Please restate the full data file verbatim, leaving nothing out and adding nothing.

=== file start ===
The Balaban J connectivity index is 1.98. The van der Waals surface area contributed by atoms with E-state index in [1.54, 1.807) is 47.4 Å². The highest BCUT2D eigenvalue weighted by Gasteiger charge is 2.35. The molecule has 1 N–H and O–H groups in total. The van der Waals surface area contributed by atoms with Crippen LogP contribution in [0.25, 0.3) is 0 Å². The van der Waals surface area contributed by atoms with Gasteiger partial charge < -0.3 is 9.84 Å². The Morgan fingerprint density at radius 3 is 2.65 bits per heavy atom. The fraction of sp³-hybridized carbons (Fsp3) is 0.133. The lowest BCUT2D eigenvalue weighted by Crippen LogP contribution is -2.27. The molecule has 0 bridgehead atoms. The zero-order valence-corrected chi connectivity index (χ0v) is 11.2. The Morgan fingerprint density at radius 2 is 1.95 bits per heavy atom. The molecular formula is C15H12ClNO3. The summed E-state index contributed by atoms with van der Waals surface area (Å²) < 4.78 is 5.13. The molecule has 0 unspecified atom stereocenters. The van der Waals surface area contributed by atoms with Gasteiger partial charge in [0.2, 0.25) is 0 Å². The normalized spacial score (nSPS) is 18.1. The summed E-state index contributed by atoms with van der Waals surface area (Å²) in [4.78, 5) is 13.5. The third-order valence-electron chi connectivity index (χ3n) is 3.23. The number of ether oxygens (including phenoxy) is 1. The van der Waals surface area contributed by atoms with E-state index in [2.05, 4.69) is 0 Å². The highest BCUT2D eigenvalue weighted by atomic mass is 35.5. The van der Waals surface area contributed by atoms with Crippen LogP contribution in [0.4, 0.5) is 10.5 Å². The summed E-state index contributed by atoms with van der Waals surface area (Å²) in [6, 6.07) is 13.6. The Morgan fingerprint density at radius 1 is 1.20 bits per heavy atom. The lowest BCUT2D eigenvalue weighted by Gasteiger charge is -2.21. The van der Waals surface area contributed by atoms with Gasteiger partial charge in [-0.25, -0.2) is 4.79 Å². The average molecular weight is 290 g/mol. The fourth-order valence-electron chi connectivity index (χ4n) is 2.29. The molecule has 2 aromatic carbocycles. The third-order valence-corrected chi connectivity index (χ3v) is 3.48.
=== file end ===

The Balaban J connectivity index is 1.98. The van der Waals surface area contributed by atoms with E-state index in [1.54, 1.807) is 47.4 Å². The highest BCUT2D eigenvalue weighted by Gasteiger charge is 2.35. The molecule has 1 N–H and O–H groups in total. The van der Waals surface area contributed by atoms with Crippen LogP contribution in [0.25, 0.3) is 0 Å². The van der Waals surface area contributed by atoms with Gasteiger partial charge < -0.3 is 9.84 Å². The Morgan fingerprint density at radius 3 is 2.65 bits per heavy atom. The fraction of sp³-hybridized carbons (Fsp3) is 0.133. The lowest BCUT2D eigenvalue weighted by Crippen LogP contribution is -2.27. The molecule has 0 bridgehead atoms. The zero-order valence-corrected chi connectivity index (χ0v) is 11.2. The Morgan fingerprint density at radius 2 is 1.95 bits per heavy atom. The molecular formula is C15H12ClNO3. The summed E-state index contributed by atoms with van der Waals surface area (Å²) < 4.78 is 5.13. The molecule has 0 unspecified atom stereocenters. The van der Waals surface area contributed by atoms with Gasteiger partial charge in [0.2, 0.25) is 0 Å². The normalized spacial score (nSPS) is 18.1. The summed E-state index contributed by atoms with van der Waals surface area (Å²) in [4.78, 5) is 13.5. The third-order valence-electron chi connectivity index (χ3n) is 3.23. The number of ether oxygens (including phenoxy) is 1. The van der Waals surface area contributed by atoms with E-state index in [2.05, 4.69) is 0 Å². The highest BCUT2D eigenvalue weighted by atomic mass is 35.5. The van der Waals surface area contributed by atoms with Crippen LogP contribution in [0.4, 0.5) is 10.5 Å². The summed E-state index contributed by atoms with van der Waals surface area (Å²) in [6, 6.07) is 13.6. The Morgan fingerprint density at radius 1 is 1.20 bits per heavy atom. The lowest BCUT2D eigenvalue weighted by Gasteiger charge is -2.21. The van der Waals surface area contributed by atoms with Gasteiger partial charge in [-0.25, -0.2) is 4.79 Å². The average molecular weight is 290 g/mol. The fourth-order valence-electron chi connectivity index (χ4n) is 2.29. The molecule has 2 aromatic carbocycles. The third-order valence-corrected chi connectivity index (χ3v) is 3.48.